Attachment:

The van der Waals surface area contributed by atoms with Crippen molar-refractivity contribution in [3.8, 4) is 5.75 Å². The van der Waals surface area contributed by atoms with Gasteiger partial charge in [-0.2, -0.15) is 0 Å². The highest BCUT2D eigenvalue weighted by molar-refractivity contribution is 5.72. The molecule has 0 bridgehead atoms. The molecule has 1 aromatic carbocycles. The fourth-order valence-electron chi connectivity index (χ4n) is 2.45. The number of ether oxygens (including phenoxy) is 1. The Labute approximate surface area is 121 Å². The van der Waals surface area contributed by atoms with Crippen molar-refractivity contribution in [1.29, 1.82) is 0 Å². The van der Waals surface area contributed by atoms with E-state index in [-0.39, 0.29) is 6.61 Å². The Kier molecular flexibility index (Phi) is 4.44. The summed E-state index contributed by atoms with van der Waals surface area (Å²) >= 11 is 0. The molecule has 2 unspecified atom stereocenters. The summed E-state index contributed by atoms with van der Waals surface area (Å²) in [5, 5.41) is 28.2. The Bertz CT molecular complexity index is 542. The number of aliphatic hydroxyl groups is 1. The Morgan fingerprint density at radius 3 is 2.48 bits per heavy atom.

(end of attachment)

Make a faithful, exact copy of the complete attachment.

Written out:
The van der Waals surface area contributed by atoms with Crippen molar-refractivity contribution in [3.8, 4) is 5.75 Å². The van der Waals surface area contributed by atoms with Gasteiger partial charge in [-0.2, -0.15) is 0 Å². The highest BCUT2D eigenvalue weighted by molar-refractivity contribution is 5.72. The molecule has 0 bridgehead atoms. The molecule has 1 aromatic carbocycles. The fourth-order valence-electron chi connectivity index (χ4n) is 2.45. The number of ether oxygens (including phenoxy) is 1. The Labute approximate surface area is 121 Å². The van der Waals surface area contributed by atoms with Crippen molar-refractivity contribution in [1.29, 1.82) is 0 Å². The van der Waals surface area contributed by atoms with E-state index in [-0.39, 0.29) is 6.61 Å². The Kier molecular flexibility index (Phi) is 4.44. The summed E-state index contributed by atoms with van der Waals surface area (Å²) >= 11 is 0. The molecule has 2 unspecified atom stereocenters. The summed E-state index contributed by atoms with van der Waals surface area (Å²) in [5, 5.41) is 28.2. The Bertz CT molecular complexity index is 542. The number of aliphatic hydroxyl groups is 1. The Morgan fingerprint density at radius 3 is 2.48 bits per heavy atom.